A week before she died, the 18-year-old Dalit girl from Hathras, Uttar Pradesh gave a dying declaration to the police naming four boys who allegedly assaulted and gang-raped her.
Earlier this week, the UP government submitted an affidavit in response to a petition filed in the Supreme Court which sought a court-monitored investigation in the Hathras assault and alleged sexual assault case. In its affidavit, the state government said that the victim had filed her first complaint against Sandeep who allegedly strangulated her while she was working in the field.
The affidavit further states that the victim amended her statement twice after that. In her final statement, taken a week before she died, the victim claimed she was allegedly gang-raped naming Sandeep and three other men— Ramu Singh, Ravi Singh and Lavkush Singh. The police amended the FIR each time to reflect the new information, and after the victim's last statement added charges of gangrape against the four accused under the provisions of the Indian Penal Code, 1867.
However, news reports citing officials have since dismissed allegations of rape. In light of the turn of events, what is the importance of a dying declaration?
Dying man does not lie
According to Section 32(1) of the Indian Evidence Act, 1872 a statement made by a person—who may or may not think that he is going to die at the time of making such statement— which directly points to the reason of their death; speaks of circumstances surrounding the cause of their death; or in cases in which the cause of that person's death comes into question are known as dying declarations.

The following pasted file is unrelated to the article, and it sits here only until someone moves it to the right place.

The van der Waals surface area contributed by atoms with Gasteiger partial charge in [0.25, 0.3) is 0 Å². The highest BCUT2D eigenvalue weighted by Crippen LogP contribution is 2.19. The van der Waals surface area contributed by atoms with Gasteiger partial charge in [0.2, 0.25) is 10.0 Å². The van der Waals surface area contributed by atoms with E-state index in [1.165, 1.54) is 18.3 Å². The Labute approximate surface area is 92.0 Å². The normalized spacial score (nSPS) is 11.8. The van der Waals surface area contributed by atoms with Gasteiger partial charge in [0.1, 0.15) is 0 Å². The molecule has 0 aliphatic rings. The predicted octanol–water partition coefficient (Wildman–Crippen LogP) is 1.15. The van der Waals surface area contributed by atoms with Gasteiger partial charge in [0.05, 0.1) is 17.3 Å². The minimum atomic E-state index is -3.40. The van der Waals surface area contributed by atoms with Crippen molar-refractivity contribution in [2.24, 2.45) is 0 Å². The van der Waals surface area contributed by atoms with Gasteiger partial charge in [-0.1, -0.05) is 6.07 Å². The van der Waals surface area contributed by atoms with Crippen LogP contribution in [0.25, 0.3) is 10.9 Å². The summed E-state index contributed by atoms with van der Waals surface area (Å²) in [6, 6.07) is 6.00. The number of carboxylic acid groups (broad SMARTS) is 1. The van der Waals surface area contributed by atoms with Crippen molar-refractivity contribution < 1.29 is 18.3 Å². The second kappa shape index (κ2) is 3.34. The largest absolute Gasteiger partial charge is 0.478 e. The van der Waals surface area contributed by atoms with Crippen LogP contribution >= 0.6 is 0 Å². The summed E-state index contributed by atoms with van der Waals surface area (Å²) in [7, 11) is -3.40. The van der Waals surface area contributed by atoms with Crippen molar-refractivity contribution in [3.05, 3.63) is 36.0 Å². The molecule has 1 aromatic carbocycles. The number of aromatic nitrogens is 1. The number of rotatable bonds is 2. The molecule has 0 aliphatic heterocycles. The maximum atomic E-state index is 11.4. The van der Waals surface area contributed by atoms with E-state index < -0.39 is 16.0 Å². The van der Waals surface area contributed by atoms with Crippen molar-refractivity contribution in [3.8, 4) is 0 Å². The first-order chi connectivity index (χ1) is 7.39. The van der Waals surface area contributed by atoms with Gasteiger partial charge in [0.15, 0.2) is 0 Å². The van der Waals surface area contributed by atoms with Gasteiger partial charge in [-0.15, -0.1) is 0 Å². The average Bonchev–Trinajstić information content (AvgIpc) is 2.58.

"A dying declaration is any other statement, but for the fact that the person making it cannot come to court on account of their death. A dying declaration does not stand on a higher footing in comparison to any other statement/evidence made in court. But in rape cases, the uncorroborated testimony of the victim may prove sufficient for conviction. Similarly, a dying declaration by the victim would be enough for conviction," advocate Sarim Naved said.
Commenting on the Hathras incident, Naved clarified that usually statements made to the police under Section 161 of the Code of Criminal Procedure is inadmissible in court. But since the victim died after giving her statement to the police, it became her dying declaration thus making it admissible in court.
A dying declaration holds evidentiary value in civil and criminal cases.
In its 2003 decision in P.V. Radhakrishna v. State of Karnataka, the Supreme Court held that "the principle on which a dying declaration is admitted in evidence" could be found in the Latin maxim nemo morturus procsumitur mentri,' which means a man will not meet his maker with a lie in his mouth.
A dying declaration does not necessarily have to be spoken. It may be written or given by way of gestures or the person may nod their answers to specific questions. However, the individual noting the answers must be able to properly interpret the nods/gestures. In the Nirbhaya case—the moniker given to the 23-year-old physiotherapy intern who was a victim in the horrific 2012 Delhi gangrape case—gave three dying declarations, the last of which were gestures.